Chicago Mercantile Exchange (CME) hog futures edged higher on Monday, with the market recovering after hitting its lowest in nearly six weeks on Friday, reported Reuters, citing traders.
But gains were kept in check by poor exports and ample supplies of pork.
Cattle futures were weaker as the market digested a report released late on Friday that showed marketings of cattle were bigger than trade expectations.
CME October lean hogs rose 0.85 cent to 93.975 cents per pound. The contract rose above its 50-day and 100-day moving averages before hitting technical resistance at its 40-day moving average.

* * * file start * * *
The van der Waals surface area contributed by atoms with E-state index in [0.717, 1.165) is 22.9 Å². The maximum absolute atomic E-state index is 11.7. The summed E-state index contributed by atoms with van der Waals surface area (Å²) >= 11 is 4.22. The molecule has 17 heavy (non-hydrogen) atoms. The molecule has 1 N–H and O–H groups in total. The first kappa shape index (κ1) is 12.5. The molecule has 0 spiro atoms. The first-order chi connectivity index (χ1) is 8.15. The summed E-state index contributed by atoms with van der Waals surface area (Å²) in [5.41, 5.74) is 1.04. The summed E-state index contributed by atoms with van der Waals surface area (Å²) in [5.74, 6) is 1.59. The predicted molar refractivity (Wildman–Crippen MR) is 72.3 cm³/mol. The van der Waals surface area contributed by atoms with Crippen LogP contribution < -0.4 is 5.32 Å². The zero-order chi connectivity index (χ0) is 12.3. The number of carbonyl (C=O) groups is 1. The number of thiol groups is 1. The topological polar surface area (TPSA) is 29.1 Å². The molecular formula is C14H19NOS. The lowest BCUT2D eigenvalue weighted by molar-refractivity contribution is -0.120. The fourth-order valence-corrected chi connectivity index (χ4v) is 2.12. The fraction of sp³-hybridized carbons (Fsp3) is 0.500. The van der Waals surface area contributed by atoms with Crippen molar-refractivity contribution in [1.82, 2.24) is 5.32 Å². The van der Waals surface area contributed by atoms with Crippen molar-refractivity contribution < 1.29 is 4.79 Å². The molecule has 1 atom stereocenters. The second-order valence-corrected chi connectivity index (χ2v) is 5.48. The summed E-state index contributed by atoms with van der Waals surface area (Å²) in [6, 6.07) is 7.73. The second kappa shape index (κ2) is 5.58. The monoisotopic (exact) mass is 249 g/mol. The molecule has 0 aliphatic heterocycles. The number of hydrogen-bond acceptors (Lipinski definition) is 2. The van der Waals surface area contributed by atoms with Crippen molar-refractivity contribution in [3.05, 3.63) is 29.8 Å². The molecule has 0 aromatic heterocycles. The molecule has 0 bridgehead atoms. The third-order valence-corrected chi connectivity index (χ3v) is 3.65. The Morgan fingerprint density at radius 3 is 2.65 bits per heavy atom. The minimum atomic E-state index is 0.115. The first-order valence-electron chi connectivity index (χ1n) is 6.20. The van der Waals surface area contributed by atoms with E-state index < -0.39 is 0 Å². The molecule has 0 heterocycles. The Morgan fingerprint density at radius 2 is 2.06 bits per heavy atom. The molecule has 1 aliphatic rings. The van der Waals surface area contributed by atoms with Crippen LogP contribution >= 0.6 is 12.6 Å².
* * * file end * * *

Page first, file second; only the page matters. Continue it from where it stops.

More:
CME October live cattle futures fell 0.75 cent to settle at 144.5 cents per lb., dropping below their 10-day moving average, while CME September feeder cattle futures dropped 0.4 cent to 184.35 cents per lb.
A US Department of Agriculture report released after close on Monday afternoon showed that frozen beef stocks totalled 510.841 million lbs as of July 31, up from 400.843 million lbs a year earlier.
US frozen pork belly stocks stood at 42.443 million lbs, up from 27.778 million in July 2021.